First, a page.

8:17am PT by Graeme McMillan
What Can Be Learned From Marvel's Comic Book Relaunch
Things are about to get pretty dark in Marvel's comic book universe.
As part of Marvel's upcoming Marvel NOW! publishing relaunch — which begins in October and repositions the superhero comic book universe after the conclusion of the current Civil War II storyline — the company is adding a number of new series to its roster in addition to relaunching existing titles. There is, however, a twist: Many of the new series don't feature out-and-out good guys.
There are 22 new comic book series announced as part of the promotion that aren't direct or indirect relaunches of existing titles. Within that number, many are limited-run spinoffs of existing titles or storylines, such as The Clone Conspiracy and Death of X, which are Amazing Spider-Man and X-Men storylines refashioned into new series. Of the remaining newcomers, the running theme is a particular moral murk.
Whether it's seeing straight-up supervillains get their own series based on TV or movie success — Bullseye, Kingpin and Thanos all return to leading-man status (Netflix's Jessica Jones, Luke Cage and Iron Fist all get spotlight comics as well, with Jessica Jones, Cage! and Iron Fists, while the Gamora series announced in 2014 finally gets scheduled in time for next year's Guardians of the Galaxy Vol. 2) — or a preponderance of antiheroes in titles like Foolkiller, Infamous Iron Man, Mosaic, Slapstick, Solo or even The Unstoppable Wasp and The Unworthy Thor, both of whom are ostensibly good guys with questionable motives, there's a notable emphasis on characters who aren't exactly as morally upstanding as, say, Captain America, at least Captain America before he was rewritten to be a Hydra agent.
This seeming shift toward the dark side brings with it a couple of interesting echoes from Marvel's recent past. Firstly, the publisher tends to transform its upright icons into bad guys, from the current Captain America: Steve Rogers storyline through Superior Iron Man and Superior Spider-Man titles from 2014 and 2012, respectively. But even before that, Marvel was interested in moral ambiguity in a big way.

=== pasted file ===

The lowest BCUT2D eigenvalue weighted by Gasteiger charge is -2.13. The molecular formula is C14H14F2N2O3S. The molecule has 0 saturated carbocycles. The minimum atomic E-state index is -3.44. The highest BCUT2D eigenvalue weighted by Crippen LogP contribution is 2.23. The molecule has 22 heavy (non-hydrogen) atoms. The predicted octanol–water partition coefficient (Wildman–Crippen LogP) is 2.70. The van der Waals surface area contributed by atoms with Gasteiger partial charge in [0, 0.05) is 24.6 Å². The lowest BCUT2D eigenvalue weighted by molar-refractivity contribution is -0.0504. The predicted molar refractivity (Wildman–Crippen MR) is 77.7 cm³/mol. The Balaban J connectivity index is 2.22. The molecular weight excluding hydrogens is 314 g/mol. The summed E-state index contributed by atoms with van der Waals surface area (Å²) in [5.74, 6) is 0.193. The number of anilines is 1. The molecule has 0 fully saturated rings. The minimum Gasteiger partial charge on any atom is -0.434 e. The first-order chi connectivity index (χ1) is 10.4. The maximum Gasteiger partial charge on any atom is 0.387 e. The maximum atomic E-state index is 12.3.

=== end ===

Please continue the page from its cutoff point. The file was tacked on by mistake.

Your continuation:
The Dark Reign era of Marvel's comic book line, which launched off the back of the 2007 Secret Invasion storyline, saw Norman Osborn and his fellow villains rise to positions of power, forcing the heroes underground to avoid being arrested. An inversion of the norm, it transformed the Marvel comic book universe into a dystopian fantasy at exactly the point when mainstream America was becoming awash with optimism in the wake of the success of Barack Obama's 2008 U.S. presidential campaign, which promised "Hope" and "Change."
Marvel is fond of using its characters to comment on wider society and contemporary issues. The current Civil War II storyline is being seen by many as meta-commentary on police brutality and racial profiling, an analogy that feels timely and well meaning, if flawed. (It fails in the same way that the metaphor that mutants stand for persecuted minorities in the real world does. Namely, suspecting the Hulk, or one of the X-Men, of being dangerous is something that only makes sense when you take into account the power they hold and more than five decades' worth of stories in which they do prove to be very dangerous to property and people around them.)
That the Marvel NOW! move toward antiheroes and outright villainy occurs during an election year is a strange coincidence; perhaps the company doesn't deal well with the prospect of regime change in the White House. The question is whether the upcoming relaunch, which begins just one month before the U.S. elections, will end up embodying the national sentiment at the time it appears or once again be out of step with the choice the country has made. The promotional image for the relaunch reads."Divided We Stand." What if the U.S. decides to unite instead?